Hagatna, Guam: St. Malachy prophetically predicted that the next pope will come from the Order of St. Benedict, what religious order did you come from?

Father Joseph Komonchak: I don't put any stock in alleged prophecies about the popes. Ratzinger, of course, is not Benedictine. He was a diocesan priest.


Boston, Mass.: How do you see this new pope reaching out to those who are disenfranchised with the leadership for their polarizing stance on social issues such as married priests, female priests, etc.? Did we just take one step back or was this a parallel move that mimics John Paul's papal legacy?

Father Joseph Komonchak: This is a good question. His own theological positions are pretty clear and strong. I don't expect him to change any Church teachings that were considered settled. There could be a difference in the way he approaches the issues.


San Francisco, Calif.: Given Benedict XVI's publicly-expressed views banning communion for Catholic office seekers who support Roe v. Wade, do you expect him to excommunicate Catholic judges who enforce Roe v. Wade? Under his papacy, could a Catholic in good conscience take the oath to support and defend the U.S. Constitution, since it has been interpreted in Roe to allow abortion choices?

Father Joseph Komonchak: I don't believe he has ever publicly advocated excommunicating politicians who support Roe v. Wade. In fact, the Vatican's position did not support that of the few US bishops who threatened that action.


Rosslyn, Va.: A few articles in recent days have stated that the next pope may be European to shore up the European Catholic church? Do you think this pope will be able to accomplish that or is he too controversial/conservative?

Father Joseph Komonchak: I think that the new Pope is very concerned about the state of the Church in Europe; in fact, it's been a major preoccupation of his ever since he was a young theologian. The question is: How best to address the problem? I think he's going to have to work on getting an audience to listen to him. Merely negative indictments of the situation will not be enough.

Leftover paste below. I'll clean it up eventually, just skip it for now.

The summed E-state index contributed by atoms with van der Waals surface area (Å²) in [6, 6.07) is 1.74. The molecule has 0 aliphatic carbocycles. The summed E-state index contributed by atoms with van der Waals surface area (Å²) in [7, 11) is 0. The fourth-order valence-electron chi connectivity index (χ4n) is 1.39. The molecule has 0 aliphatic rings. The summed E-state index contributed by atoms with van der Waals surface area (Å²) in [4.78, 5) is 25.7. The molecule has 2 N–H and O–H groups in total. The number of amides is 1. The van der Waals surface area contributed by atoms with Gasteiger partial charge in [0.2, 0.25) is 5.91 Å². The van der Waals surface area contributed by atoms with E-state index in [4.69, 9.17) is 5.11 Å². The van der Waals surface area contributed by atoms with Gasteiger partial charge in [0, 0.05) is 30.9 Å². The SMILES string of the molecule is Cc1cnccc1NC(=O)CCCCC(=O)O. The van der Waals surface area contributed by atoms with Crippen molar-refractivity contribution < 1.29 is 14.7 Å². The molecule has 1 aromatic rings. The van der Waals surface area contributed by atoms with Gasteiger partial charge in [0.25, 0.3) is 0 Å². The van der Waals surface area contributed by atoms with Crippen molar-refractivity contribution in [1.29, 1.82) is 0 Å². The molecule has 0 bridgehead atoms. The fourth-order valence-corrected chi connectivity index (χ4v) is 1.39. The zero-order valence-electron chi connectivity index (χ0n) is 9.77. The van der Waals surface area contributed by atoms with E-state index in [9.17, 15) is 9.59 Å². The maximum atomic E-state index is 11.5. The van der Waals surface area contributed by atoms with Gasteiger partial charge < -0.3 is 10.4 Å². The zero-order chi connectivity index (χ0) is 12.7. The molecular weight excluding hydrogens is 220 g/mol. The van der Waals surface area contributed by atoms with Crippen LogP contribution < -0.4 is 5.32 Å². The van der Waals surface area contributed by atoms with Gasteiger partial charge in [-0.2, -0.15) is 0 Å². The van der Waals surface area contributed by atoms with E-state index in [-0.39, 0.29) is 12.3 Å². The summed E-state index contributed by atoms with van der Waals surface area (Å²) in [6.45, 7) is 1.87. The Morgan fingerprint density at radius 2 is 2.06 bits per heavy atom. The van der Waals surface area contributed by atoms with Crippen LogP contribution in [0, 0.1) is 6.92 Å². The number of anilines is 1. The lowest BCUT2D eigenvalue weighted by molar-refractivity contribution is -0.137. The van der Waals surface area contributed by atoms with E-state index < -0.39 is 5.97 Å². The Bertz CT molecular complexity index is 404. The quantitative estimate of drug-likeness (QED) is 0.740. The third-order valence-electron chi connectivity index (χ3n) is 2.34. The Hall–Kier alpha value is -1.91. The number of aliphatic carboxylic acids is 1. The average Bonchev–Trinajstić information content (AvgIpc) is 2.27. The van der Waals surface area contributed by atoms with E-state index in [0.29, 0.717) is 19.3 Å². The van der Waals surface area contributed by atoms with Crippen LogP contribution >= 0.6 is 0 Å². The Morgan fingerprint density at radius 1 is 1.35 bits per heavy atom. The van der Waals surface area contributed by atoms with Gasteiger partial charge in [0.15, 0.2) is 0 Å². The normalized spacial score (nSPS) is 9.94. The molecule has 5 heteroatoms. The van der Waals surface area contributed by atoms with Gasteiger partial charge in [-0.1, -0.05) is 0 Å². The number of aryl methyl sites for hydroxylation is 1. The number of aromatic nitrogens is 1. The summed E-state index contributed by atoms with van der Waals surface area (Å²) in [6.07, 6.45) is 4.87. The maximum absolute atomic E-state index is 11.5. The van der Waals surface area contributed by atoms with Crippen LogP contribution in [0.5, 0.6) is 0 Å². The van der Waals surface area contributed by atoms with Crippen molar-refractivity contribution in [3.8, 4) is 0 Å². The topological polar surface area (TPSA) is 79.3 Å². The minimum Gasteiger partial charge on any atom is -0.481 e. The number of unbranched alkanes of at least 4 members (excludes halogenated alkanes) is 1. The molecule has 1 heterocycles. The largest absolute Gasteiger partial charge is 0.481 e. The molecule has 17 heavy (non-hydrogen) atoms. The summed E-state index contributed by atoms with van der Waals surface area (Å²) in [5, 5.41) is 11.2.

Knoxville, Tenn.: To what extent, if any, do you think that Benedict XVI's new perspective as universal pastor might change his approach to internal church discipline?

Father Joseph Komonchak: This is a key question. Entering upon such an office can definitely change a person. You suddenly realize that you can't just spout off on any topic as you like, that you have to study, and to listen to other voices. I think that there are good reasons to hope that he will grow into the role. Colleagues who have worked with him on the International Theological Commission speak of his openness in such contexts.


Raleigh, N.C.: How might Pope Benedict react to the growing ecumenical movement with many Christian denominations sharing communion with Catholics, such as the Lutherans, and such?

Father Joseph Komonchak: I think the Catholic Church is irrevocably committed to the ecumenical movement. It was while he was at the head of the Congregation for the Doctrine of the Faith that important ecumenical advances were made with regard to the Lutherans (on justification) and with some Oriental Churches on the doctrine of Christ and the Eucharist. He was critical of the Anglican-Roman Catholic dialogues. So the record is mixed.


Washington, D.C.: Women were first to announce the resurrection, and a woman bore Jesus, but we are not considered fit to consecrate. I left the church when I realized that I was considered second-class by mere virtue of my ovaries. Why is this so hard for the clergy to see?

Father Joseph Komonchak: I think this over-simplifies the issue. The issue, in his mind, has to do with fundamental symbolism involved in the relation between Christ and the Church.


Washington, D.C.: How do you feel the new Pope will deal with poverty, population growth, and the spread of HIV in third world countries?

Father Joseph Komonchak: I think any pope will have to deal with these issues. He put out a very critical document on the theology of liberation but then, at JP II's order, a more conciliatory one that stressed the need to pursue social justice. But in his own mind, he doesn't like immediate leaps from a Gospel saying to a concrete political solution, but thinks that this passage needs to include a personal and political ethic.